I do not think all employers or colleges should be forced to give moms extra perks. That may work for a family studies class, but not a high-level engineering class. It may work for an office environment where work can be done from home, but not a factory floor with stationary machinery. All employers should be free to negotiate and accomodate with employees as individuals. If a mom is starting to lean on her perks too hard and hurting the class or company, that company or fellow students should be free to express that to her and their supervisors and renegotiate. All relationships should be free and to mutual benefit as decided by the participating parties. In short, I don’t support government mandates. Forcing people into arrangements only produces resentment, and that’s bad for democracy.

That said, given that there are more moms like Morgan in our society now than ever, and only going to be more in the near term, employers and other institutions such as churches and schools should be considering what they can do to create a healthy society in which all life is treasured. Those who are strong and able to help others should reach out and offer their strength so others can stand. To the extent that they don’t, we’ll have not more single moms who are able to support themselves and their kiddos thanks to the extra support they needed and received, but more single moms dropping out of work and college, and forcing the rest of us to support them less optimally anyway.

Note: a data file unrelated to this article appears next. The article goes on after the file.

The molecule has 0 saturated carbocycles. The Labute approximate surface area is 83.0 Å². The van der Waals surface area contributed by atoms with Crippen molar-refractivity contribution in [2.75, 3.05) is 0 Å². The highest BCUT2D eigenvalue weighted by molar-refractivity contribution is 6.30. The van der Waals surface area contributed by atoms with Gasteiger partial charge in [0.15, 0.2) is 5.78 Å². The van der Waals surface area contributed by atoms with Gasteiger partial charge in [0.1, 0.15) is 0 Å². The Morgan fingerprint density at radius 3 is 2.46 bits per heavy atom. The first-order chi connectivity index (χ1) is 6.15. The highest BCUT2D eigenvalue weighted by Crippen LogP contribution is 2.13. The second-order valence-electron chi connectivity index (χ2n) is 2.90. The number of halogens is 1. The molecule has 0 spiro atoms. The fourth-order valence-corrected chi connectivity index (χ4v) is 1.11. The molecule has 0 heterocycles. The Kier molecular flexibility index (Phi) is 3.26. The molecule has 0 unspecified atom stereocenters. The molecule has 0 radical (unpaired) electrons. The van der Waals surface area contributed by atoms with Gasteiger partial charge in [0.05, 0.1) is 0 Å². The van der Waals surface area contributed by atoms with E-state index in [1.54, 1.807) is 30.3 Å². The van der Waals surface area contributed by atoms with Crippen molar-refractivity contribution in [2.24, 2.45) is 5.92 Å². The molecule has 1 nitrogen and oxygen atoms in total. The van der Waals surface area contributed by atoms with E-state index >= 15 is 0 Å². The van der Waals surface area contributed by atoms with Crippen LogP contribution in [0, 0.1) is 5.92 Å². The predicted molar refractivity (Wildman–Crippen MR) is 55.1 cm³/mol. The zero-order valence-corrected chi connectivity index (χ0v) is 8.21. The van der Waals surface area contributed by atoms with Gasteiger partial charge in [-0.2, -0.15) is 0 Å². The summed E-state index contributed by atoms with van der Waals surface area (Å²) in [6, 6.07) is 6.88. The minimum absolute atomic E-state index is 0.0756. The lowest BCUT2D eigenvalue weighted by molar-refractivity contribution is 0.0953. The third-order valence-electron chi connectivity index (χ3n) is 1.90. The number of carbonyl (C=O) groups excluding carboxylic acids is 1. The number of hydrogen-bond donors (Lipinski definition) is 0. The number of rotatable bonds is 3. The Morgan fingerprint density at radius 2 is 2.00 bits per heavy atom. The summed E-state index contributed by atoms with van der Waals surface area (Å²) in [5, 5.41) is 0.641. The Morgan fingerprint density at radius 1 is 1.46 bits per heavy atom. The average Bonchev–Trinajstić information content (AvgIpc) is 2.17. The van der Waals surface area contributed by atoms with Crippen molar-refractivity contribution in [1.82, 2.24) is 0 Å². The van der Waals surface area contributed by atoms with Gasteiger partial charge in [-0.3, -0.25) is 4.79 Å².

Also, fewer babies (and therefore happiness and economic development) because women will get the message that they’re an unwelcome hindrance. Yet how can you parrot that disgusting lie after looking at this blessed little face?

Joy Pullmann is managing editor of The Federalist and author of "The Education Invasion: How Common Core Fights Parents for Control of American Kids," out from Encounter Books this spring. Get it on Amazon.